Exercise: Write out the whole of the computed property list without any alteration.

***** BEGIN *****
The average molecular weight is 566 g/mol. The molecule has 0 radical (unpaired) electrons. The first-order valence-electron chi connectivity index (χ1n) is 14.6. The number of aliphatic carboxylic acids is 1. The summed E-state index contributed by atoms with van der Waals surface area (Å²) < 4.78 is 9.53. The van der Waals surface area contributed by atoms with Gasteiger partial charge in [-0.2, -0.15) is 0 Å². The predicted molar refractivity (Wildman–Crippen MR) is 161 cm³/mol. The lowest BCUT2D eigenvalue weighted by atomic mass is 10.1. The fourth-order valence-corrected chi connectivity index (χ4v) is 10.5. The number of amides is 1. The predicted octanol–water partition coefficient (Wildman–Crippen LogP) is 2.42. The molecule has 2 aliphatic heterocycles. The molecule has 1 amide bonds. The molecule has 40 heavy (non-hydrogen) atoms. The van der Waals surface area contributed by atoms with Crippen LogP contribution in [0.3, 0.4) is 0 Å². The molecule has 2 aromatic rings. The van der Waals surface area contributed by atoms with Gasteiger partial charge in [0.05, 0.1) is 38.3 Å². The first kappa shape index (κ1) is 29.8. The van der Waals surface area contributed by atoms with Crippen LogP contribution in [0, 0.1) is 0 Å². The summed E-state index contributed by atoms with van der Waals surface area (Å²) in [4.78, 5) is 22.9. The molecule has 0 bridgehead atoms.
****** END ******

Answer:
The average molecular weight is 566 g/mol. The molecule has 0 radical (unpaired) electrons. The first-order valence-electron chi connectivity index (χ1n) is 14.6. The number of aliphatic carboxylic acids is 1. The summed E-state index contributed by atoms with van der Waals surface area (Å²) < 4.78 is 9.53. The van der Waals surface area contributed by atoms with Gasteiger partial charge in [-0.2, -0.15) is 0 Å². The predicted molar refractivity (Wildman–Crippen MR) is 161 cm³/mol. The lowest BCUT2D eigenvalue weighted by atomic mass is 10.1. The fourth-order valence-corrected chi connectivity index (χ4v) is 10.5. The number of amides is 1. The predicted octanol–water partition coefficient (Wildman–Crippen LogP) is 2.42. The molecule has 2 aliphatic heterocycles. The molecule has 1 amide bonds. The molecule has 40 heavy (non-hydrogen) atoms. The van der Waals surface area contributed by atoms with Crippen LogP contribution in [0.3, 0.4) is 0 Å². The molecule has 2 aromatic rings. The van der Waals surface area contributed by atoms with Gasteiger partial charge in [0.05, 0.1) is 38.3 Å². The first kappa shape index (κ1) is 29.8. The van der Waals surface area contributed by atoms with Crippen LogP contribution in [0, 0.1) is 0 Å². The summed E-state index contributed by atoms with van der Waals surface area (Å²) in [4.78, 5) is 22.9. The molecule has 0 bridgehead atoms.